Tuesday, November 6, 2001 Volume 67, Issue 54



Najera's monologues slowed by weak acting

By Icess Fernandez
Daily Cougar Staff

The only thing better than watching Rick Najera's latest production is staying home and watching the season premieres of Fox's Monday night line-up.

Virgins, Whores, Long-Suffering Barrio Mothers, and the Men Who Made Them That Way isn't a play, it's a collection of monologues written and
directed by Rick Najera. Elena Sotomayor also joined him on stage to play the female monologues.

The couple performed at the Alley Theatre. The Alley and Arte Publico Press presented this production.

Najera is a genius when it comes to writing and performing, but this latest collection failed to bring out the style to which his audiences are accustomed.

Basically, if you've seen Najera's Latinologues, you've seen this show and you've seen it performed better.

The show kicks off with one of Najera's familiar characters, Mexican Moses. The house lights dim and an off-stage voice roars with the story of Mexican
Moses. A Mexican raised by Republicans in Orange County, Calif., Moses is destined to save his people, even the small Guatemalans and boastful

From then on the real jewels of belly-busting comedy are few and far between. Najera's characters evoke mere chuckles, not laughs. However, some of
the more developed characters completely deliver the principals of comedy timing, timing, and timing.

For example, Buford Gomez, the successful tyrant of border patrol, makes two appearances during the night.

He's dressed in his dirty green jacket and matching cap, and his voice is weighted down by a heavy Texas accent. The character's opening joke
rumbles through the crowd. He pauses and waits for the roar to die down just enough to do it again. This character's success was all in the timing.

Not everything in this production was extracted from Latinologues; there are some new characters from Najera's workshop.

For example, the Latino movie producer who says he's Latino and nothing else also made two appearances during the production. Swearing his next
big movie Cortez and Montezuma will be a big hit, he has a big awakening when it's not.

Funny is not the word for this character. He was hilarious. Everything was perfect with the character and the performance was flawless.

Not so flawless to watch is Elena Sotomayor, who performs all the female monologues written by Najera. She had no stage presence and very little
command of the audience.

Watching Sotomayor delivering her lines was like watching a 5-year old playing in the mirror: She's doing something, but you're not sure what.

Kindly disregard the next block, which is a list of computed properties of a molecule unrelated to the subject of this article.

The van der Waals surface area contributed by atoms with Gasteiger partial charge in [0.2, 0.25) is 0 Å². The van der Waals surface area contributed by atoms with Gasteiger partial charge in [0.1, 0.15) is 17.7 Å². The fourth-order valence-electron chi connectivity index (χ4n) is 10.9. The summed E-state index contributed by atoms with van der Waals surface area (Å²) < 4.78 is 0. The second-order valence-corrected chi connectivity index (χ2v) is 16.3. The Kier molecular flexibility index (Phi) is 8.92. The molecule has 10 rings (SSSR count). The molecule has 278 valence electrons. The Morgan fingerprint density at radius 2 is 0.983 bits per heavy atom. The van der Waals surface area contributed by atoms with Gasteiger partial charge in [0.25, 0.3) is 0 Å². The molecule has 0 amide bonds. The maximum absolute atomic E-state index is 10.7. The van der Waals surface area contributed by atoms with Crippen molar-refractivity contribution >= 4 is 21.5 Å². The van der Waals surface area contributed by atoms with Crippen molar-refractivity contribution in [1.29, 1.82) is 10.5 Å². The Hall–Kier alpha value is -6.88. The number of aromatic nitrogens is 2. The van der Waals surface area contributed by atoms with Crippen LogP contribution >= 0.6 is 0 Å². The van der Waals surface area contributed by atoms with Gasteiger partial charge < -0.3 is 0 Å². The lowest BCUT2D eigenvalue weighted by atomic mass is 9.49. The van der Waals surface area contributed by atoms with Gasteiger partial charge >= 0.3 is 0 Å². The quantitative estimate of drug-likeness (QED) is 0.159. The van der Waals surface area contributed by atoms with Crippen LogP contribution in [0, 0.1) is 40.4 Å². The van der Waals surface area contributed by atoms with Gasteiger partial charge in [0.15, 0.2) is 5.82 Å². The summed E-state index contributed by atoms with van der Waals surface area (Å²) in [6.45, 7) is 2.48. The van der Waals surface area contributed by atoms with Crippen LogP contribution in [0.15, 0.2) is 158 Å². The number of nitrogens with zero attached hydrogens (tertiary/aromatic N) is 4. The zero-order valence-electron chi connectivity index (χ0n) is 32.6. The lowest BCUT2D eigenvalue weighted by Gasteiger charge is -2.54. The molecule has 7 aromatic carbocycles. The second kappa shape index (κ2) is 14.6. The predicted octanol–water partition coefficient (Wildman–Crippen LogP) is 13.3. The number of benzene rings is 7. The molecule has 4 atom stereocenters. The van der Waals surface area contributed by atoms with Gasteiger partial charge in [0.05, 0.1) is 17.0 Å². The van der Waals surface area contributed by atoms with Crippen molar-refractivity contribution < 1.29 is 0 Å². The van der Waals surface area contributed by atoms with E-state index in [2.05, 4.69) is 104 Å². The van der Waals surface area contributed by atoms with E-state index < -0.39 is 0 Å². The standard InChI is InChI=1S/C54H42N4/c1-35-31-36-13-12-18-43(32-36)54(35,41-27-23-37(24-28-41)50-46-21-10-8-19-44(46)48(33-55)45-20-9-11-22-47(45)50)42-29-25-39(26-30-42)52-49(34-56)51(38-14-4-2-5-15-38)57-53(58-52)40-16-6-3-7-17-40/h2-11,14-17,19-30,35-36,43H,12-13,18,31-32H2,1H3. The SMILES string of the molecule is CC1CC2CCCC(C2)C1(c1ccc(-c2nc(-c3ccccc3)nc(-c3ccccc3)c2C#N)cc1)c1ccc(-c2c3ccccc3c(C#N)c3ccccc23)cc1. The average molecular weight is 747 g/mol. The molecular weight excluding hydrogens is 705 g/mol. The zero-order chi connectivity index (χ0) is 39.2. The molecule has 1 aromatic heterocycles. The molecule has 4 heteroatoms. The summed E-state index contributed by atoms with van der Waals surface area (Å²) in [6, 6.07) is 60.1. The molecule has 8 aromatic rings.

Her opening monologue had potential. It started off funny, but when she started to speak, the lines fell flat and the atmosphere created by Najera's
comical characters at the beginning of the show evaporated.

It was like eating a piece of cake that looks delicious but tastes sour. The bitter disappointment from her first monologue tainted the rest of the evening's

To add insult to injury, her performance of "Cuba Libre" looked like a high school student competing in a drama competition. The monologue, which is
about a Cuban prostitute talking to an American about being free, is a diamond of a piece.

The monologue was well written but not well delivered. Maria Acosta, an actor who performed this piece before in Houston during a tour of
Latinologues two years ago, molds the words and makes them come alive. Sotomayor does the opposite and makes the audience, especially those
who have seen this piece done before, wince with pain.

The only believable and painless monologue Sotomayor delivers is about an ex-novela diva married to a drug lord. She stands on the right side of the
stage in a chic black ensemble and delivers her lines true to character.

She is uncommonly funny in this role and has her comic timing down to a science. Unfortunately, it was her last performance of the evening.

Najera is best known for his book Pain of the Macho and his writing on hit television shows, including In Living Color, Culture Clash and The Robert
Townsend Show.

Elena Sotomayor has performed in a stage production of Bye Bye Birdie and in several television and stage shows.

Najera's writing and creativity only sparkled here; it didn't shine like in his other productions. If you've seen Latinologues, skip this production at the
Alley and watch Ally McBeal instead.

Virgins, Whores, Long-Suffering Barrio Mothers, and the Men Who Made Them That Way

** (out f five stars)

Director: Rick Najera

Alley Theatre

615 Texas Ave.

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